Tories snatch the lead from Labour in the polls

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Indy Politics

Tony Blair's days as master of all he surveys on the electoral landscape are over. The Conservative Party may still have much to do to win the next election, but it is a competitive force once more.

Meanwhile, the Prime Minister himself no longer seems to have the respect of many of those he seeks to serve.

Our poll puts the Conservatives, with 36 per cent, one point ahead of Labour, on 35 per cent. This is the first non-internet poll to put the Conservatives ahead since Michael Howard became leader last November. When NOP themselves last polled at the end of September, the Tories were on 29 per cent, nine points behind Labour.

In contrast to his two predecessors, William Hague and Iain Duncan Smith, the new leader has made a favourable first impression on the electorate. As many as 47 per cent say he is doing a good job; only 15 per cent think he is doing a bad job. Perhaps just as importantly, only 13 per cent do not have a view about him. Mr Howard is evidently no "quiet man'' struggling to make his voice heard.

Even Labour supporters have formed a favourable view of the Tory leader. As many as 36 per cent think he is doing a good job, just 24 per cent a bad one. Any hopes Labour might have had that Mr Howard's political past would ensure he repelled anyone other than committed Conservatives have proven wide of the mark.

In contrast, Mr Blair's light has dimmed. True, the reignition of the row about the September 2002 dossier sparked by Lord Hutton's report has not done his reputation any evident harm. Last September, 59 per cent thought that Mr Blair had lied about the threat posed by Iraq, now 54 per cent do so.

But this is too small a fall to show that Lord Hutton's judgment has convinced the public of Mr Blair's integrity. Even amongst Labour supporters only slightly more than half are actually willing to state that Mr Blair did not lie.

Neither does the new inquiry into the intelligence services established this week appear any more credible. Fewer than one in four believe it will be a genuine and thorough attempt to find the truth. More than two-thirds regard the inquiry, chaired by Lord Butler, as an attempt to produce a whitewash for the Government. Again, perhaps most damaging for the Prime Minister is the view of his own party's supporters, no more than half of whom think the inquiry is genuine.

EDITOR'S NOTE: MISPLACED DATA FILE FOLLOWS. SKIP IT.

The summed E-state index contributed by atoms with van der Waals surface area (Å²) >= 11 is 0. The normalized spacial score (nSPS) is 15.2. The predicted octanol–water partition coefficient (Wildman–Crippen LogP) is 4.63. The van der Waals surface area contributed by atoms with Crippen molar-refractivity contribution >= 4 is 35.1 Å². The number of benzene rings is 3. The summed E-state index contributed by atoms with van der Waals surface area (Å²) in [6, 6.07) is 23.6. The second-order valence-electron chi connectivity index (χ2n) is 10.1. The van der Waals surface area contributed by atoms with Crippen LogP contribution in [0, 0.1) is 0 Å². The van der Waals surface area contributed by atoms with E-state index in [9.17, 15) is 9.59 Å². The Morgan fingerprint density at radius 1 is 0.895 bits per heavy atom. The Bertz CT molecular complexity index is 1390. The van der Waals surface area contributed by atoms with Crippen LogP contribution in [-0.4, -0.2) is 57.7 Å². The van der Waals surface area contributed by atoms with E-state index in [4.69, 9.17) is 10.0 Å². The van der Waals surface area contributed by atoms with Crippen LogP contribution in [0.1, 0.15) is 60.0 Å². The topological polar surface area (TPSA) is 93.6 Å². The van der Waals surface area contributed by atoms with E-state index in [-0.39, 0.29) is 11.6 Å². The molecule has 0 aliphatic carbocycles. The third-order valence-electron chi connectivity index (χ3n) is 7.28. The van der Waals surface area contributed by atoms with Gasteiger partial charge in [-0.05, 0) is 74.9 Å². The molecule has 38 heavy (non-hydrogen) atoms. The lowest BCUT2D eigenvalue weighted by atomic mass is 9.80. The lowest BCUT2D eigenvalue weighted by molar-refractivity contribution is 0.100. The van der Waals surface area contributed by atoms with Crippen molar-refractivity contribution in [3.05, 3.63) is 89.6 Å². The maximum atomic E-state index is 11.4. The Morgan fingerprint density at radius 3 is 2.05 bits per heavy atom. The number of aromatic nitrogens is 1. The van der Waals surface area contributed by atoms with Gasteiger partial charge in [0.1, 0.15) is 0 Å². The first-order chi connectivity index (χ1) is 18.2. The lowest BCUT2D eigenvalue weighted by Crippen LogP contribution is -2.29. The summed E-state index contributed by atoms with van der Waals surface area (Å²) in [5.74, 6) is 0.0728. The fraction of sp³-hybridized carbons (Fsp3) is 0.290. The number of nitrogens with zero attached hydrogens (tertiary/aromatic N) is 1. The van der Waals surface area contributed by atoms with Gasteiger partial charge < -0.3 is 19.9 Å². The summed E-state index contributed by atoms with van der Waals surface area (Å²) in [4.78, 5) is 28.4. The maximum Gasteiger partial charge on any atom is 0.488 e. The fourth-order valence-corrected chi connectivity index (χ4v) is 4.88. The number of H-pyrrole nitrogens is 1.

These appear to be tell-tale signs of a Prime Minister struggling to persuade the public of his course. This may explain why 51 per cent back Mr Howard's call for Mr Blair to resign. Only slightly more than one-third think he should stay. Of course it is not surprising that most Conservatives and Liberal Democrat supporters think Mr Blair should go. But that as many as one in four of Labour's voters agree with them suggest his authority has not just been eroded among his fellow Labour MPs but also in the party nationwide.

Yet Labour's electoral fortunes would not be instantly restored if Mr Blair were to take the public's advice to resign. If Gordon Brown were to become leader, just 2 per cent more say they would vote Labour, 2 per cent fewer the Lib Dems, giving Labour only a one point lead. Here, at least, very little seems to have changed since last September when a switch to Mr Brown added just one point.

But it would be a mistake to regard this poll as all good news for Mr Howard. Despite his decision, contrary to that taken by Charles Kennedy, to accept the creation of the Butler inquiry, Tory supporters are convinced it will be a whitewash.

Although the Lib Dems are three points down on their rating last September, when they were boosted by their Brent by-election success, at 24 per cent their rating issix points up on the last general election and three points higher than in any other recent poll. The Tories evidently still cannot ignore the "yellow peril''. Mr Kennedy's consistently critical stance of the Government's handling of Iraq may yet have put him in the better position to profit from any continuing Government misfortune.

NOP interviewed 1,003 people by telephone between 4 and 5 February.

John Curtice is professor of politics at Strathclyde University.